3D movies are a bit like the T-1000: you can knock them down, but they will keep getting back up. Killing time until the Avatar sequels
come out, James Cameron spent six months post-converting his 1991 classic to 3D, at the precise moment that major TV manufacturers announced they’re not going to make any more 3D TVs. You don’t need me to tell you that Terminator 2: Judgment Day is as close to perfect an action movie can get, so the question is: why bother with a rerelease? Fortunately the answer is simple: because it looks fricking awesome.
Cameron’s spectacle remains as sharp as the T-1000’s silver pointy finger and is just as penetrating to the eye. The opening post-apocalyptic sequence of a grinning exoskeleton crushing a human skull underfoot as lasers shoot out of the screen is super sexy, and Sarah Connor’s nuclear nightmares now blast carnage right into your face.
Even without the 3D conversion, Cameron’s use of depth of field is laudable but here it’s dazzling, as if he almost knew that one day technology would be able to catch up with his vision. Every texture and detail looks richer and deeper, the 4K restoration giving the screen such a seductive sheen you’ll want to lick it to see if it tastes as good as it looks. Except y’know, don’t.
In a remarkable act of restraint though, Cameron actually rations the use of 3D throughout to heighten its impact, meaning the end result is much more than the 'looking-in-a-box' experience recent 3D duffers have made audiences accustomed to.
Actual photo of the cinema screen taken with my phone.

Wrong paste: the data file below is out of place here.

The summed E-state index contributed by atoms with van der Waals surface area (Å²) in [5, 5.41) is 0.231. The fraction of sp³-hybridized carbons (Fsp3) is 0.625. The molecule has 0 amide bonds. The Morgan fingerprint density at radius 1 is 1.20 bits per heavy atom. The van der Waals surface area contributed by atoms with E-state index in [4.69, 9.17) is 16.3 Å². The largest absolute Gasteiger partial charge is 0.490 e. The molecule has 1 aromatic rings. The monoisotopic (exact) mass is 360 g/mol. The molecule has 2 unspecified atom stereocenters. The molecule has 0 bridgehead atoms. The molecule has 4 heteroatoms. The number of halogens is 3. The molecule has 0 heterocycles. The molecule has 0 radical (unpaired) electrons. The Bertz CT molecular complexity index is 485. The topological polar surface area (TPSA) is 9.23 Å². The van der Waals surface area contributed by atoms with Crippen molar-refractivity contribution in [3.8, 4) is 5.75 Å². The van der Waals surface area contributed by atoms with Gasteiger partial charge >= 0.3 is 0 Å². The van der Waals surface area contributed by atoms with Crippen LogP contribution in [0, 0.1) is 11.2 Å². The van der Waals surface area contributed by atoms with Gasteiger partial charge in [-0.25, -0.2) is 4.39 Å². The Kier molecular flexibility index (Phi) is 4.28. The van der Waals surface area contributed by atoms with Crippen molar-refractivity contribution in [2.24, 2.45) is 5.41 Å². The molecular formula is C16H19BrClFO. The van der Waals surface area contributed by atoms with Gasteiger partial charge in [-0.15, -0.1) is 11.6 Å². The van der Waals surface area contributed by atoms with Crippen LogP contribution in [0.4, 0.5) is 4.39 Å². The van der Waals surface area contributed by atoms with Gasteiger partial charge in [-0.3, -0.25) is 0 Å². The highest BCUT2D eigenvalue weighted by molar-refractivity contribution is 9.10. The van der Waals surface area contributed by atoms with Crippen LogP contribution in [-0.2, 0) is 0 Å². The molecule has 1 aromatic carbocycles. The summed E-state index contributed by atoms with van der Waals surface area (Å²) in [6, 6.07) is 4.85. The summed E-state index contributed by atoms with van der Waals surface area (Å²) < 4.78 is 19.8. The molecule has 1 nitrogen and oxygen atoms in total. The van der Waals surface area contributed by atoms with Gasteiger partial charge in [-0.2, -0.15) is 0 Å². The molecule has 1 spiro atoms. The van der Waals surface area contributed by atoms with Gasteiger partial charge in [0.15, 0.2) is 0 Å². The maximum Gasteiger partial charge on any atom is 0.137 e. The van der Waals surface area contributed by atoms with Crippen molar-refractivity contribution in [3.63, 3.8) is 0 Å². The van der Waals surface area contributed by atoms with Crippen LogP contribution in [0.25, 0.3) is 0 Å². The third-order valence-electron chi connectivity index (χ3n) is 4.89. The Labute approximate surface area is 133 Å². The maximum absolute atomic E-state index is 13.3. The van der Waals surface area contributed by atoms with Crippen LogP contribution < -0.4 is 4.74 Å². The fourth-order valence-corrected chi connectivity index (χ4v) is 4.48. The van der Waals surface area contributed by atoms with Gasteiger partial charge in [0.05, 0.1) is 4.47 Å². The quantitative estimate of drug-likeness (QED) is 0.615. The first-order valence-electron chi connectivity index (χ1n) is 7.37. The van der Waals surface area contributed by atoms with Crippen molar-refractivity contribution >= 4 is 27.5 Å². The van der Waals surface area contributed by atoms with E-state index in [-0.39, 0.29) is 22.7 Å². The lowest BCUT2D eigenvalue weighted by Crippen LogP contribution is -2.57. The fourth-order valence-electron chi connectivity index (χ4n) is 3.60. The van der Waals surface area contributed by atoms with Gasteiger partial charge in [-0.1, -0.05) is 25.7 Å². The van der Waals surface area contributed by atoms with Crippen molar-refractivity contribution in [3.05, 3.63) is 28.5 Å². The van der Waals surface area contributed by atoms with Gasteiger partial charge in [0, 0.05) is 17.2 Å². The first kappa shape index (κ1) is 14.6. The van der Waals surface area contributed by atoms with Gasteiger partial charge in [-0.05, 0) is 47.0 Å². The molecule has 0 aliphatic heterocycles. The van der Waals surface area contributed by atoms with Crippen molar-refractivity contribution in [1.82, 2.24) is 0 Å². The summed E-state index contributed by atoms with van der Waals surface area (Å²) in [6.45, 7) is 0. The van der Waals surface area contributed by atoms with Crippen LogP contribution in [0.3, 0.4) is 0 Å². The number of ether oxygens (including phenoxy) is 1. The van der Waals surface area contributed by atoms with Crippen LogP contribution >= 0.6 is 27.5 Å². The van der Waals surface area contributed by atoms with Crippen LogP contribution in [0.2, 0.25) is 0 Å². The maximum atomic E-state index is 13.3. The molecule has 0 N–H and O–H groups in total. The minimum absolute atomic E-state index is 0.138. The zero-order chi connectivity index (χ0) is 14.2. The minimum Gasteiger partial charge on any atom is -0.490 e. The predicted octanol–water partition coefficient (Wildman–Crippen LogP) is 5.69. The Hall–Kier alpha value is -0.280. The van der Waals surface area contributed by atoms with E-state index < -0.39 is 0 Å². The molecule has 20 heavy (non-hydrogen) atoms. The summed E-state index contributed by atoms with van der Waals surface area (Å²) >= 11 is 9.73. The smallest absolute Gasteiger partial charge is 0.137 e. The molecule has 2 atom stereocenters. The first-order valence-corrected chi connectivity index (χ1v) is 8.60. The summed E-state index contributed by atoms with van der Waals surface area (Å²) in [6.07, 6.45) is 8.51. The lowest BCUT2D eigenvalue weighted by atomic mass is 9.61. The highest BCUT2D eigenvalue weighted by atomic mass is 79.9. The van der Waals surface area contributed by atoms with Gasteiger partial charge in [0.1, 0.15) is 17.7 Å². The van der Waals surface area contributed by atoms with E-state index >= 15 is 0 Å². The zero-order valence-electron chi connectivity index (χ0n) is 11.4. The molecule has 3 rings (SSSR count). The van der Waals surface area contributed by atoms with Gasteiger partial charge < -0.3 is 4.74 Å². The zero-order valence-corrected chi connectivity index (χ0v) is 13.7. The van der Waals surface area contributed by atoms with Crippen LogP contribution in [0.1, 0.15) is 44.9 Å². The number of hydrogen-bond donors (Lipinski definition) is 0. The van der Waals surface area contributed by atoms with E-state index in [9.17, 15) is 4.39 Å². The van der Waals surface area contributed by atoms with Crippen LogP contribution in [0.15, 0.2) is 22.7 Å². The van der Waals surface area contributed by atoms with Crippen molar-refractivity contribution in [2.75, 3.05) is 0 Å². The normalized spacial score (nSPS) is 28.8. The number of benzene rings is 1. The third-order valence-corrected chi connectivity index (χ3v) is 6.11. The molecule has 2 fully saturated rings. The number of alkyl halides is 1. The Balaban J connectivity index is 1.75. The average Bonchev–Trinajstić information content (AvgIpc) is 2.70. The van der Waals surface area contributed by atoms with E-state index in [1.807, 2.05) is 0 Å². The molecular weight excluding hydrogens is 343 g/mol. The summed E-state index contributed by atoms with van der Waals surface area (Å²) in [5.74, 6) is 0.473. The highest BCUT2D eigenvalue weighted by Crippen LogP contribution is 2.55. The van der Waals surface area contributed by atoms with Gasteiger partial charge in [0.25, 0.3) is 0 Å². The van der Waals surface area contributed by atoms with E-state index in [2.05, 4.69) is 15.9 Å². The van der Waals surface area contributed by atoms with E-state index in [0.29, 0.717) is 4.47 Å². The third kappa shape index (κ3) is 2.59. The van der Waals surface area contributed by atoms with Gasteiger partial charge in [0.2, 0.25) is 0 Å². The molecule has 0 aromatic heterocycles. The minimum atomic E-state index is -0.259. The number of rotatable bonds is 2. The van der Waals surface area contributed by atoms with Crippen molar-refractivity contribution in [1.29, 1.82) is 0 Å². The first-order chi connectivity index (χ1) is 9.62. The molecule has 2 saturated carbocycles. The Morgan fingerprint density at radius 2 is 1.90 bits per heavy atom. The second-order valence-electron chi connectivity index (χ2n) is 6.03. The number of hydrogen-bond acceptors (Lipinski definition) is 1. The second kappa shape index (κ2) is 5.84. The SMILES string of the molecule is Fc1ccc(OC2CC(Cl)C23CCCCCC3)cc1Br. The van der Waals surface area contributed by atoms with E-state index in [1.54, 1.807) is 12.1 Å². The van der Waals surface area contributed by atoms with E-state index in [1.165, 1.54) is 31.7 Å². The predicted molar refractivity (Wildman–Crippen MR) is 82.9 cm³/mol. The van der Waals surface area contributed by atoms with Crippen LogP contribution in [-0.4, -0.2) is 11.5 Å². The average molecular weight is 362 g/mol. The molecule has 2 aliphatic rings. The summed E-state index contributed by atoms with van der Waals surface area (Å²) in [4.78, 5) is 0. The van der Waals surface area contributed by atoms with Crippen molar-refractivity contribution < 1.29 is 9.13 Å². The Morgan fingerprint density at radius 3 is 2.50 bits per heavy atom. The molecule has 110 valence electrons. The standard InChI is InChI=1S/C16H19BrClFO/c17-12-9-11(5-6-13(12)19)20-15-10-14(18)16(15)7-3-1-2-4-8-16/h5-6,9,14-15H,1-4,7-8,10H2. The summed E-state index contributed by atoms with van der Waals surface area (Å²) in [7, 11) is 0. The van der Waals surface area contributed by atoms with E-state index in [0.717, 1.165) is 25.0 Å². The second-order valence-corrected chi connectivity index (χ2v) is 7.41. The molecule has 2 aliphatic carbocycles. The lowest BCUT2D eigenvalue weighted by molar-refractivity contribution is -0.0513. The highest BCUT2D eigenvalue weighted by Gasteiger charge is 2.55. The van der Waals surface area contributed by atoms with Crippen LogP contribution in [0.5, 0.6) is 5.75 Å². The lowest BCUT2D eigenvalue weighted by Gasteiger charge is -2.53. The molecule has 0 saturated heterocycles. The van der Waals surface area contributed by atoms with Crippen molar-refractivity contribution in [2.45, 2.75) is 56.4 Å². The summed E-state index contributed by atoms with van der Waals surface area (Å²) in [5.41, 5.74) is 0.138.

With this first T-quel, Cameron and writer William Wisher Jr managed to overcome the difficult 'second album' syndrome by pivoting and making Arnie’s perfect killing machine the sequel’s hero. Likewise, Linda Hamilton’s transformation of Sarah Connor into a formidable freedom-fighter from scared victim is remarkable, justifying her place as one of the most iconic movie characters of all time. See also Robert Patrick and his piercing blue eyes.
But even if Cameron and his mimetic polyalloy machines can momentarily raise interest in three-dimensional technology, can it do the same to revive the flagging Terminator franchise?
Incredibly, 26 years after its release, T2 stills feels fresh not only technologically but also thematically: threat of nuclear war, military weaponry, extreme ideology and the overwhelming sense that we’re living on borrowed time. "It’s in your nature to destroy yourselves," the T-800 tells John Connor, but while the subsequent sequels may feel like the franchise is slowly being lowered into a vat of molten steel, it might just find salvation in James Cameron. Despite what Ali says.